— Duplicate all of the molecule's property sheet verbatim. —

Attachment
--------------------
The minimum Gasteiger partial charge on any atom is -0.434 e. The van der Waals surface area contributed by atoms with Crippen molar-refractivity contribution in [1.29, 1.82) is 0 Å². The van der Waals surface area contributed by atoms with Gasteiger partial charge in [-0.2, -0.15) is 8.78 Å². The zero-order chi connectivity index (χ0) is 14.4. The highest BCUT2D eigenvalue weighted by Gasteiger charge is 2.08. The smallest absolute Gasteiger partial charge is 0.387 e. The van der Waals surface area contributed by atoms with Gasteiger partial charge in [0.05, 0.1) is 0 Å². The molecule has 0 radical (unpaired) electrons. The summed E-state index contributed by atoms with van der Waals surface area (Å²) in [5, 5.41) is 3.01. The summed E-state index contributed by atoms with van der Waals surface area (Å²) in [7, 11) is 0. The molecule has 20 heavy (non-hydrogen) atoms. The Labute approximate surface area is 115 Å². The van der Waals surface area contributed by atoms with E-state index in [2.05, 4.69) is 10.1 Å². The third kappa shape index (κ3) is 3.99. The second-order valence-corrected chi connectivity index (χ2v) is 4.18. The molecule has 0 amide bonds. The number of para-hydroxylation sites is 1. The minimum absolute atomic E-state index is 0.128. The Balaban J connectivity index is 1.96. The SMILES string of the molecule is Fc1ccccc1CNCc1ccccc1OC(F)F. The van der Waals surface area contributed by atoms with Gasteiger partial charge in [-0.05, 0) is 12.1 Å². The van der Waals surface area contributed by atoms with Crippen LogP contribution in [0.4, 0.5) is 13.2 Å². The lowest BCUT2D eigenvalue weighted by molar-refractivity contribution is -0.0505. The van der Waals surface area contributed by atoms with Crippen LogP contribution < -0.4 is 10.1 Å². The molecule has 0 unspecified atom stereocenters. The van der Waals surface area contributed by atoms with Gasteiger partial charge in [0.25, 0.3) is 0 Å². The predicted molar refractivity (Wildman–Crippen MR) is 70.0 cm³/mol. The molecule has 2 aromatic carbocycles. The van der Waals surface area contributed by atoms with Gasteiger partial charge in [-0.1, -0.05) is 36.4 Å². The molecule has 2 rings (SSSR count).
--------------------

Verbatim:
The minimum Gasteiger partial charge on any atom is -0.434 e. The van der Waals surface area contributed by atoms with Crippen molar-refractivity contribution in [1.29, 1.82) is 0 Å². The van der Waals surface area contributed by atoms with Gasteiger partial charge in [-0.2, -0.15) is 8.78 Å². The zero-order chi connectivity index (χ0) is 14.4. The highest BCUT2D eigenvalue weighted by Gasteiger charge is 2.08. The smallest absolute Gasteiger partial charge is 0.387 e. The van der Waals surface area contributed by atoms with Gasteiger partial charge in [0.05, 0.1) is 0 Å². The molecule has 0 radical (unpaired) electrons. The summed E-state index contributed by atoms with van der Waals surface area (Å²) in [5, 5.41) is 3.01. The summed E-state index contributed by atoms with van der Waals surface area (Å²) in [7, 11) is 0. The molecule has 20 heavy (non-hydrogen) atoms. The Labute approximate surface area is 115 Å². The van der Waals surface area contributed by atoms with E-state index in [2.05, 4.69) is 10.1 Å². The third kappa shape index (κ3) is 3.99. The second-order valence-corrected chi connectivity index (χ2v) is 4.18. The molecule has 0 amide bonds. The number of para-hydroxylation sites is 1. The minimum absolute atomic E-state index is 0.128. The Balaban J connectivity index is 1.96. The SMILES string of the molecule is Fc1ccccc1CNCc1ccccc1OC(F)F. The van der Waals surface area contributed by atoms with Gasteiger partial charge in [-0.05, 0) is 12.1 Å². The van der Waals surface area contributed by atoms with Crippen LogP contribution in [0.4, 0.5) is 13.2 Å². The lowest BCUT2D eigenvalue weighted by molar-refractivity contribution is -0.0505. The van der Waals surface area contributed by atoms with Crippen LogP contribution < -0.4 is 10.1 Å². The molecule has 0 unspecified atom stereocenters. The van der Waals surface area contributed by atoms with Gasteiger partial charge in [0.25, 0.3) is 0 Å². The predicted molar refractivity (Wildman–Crippen MR) is 70.0 cm³/mol. The molecule has 2 aromatic carbocycles. The van der Waals surface area contributed by atoms with Gasteiger partial charge in [-0.1, -0.05) is 36.4 Å². The molecule has 2 rings (SSSR count).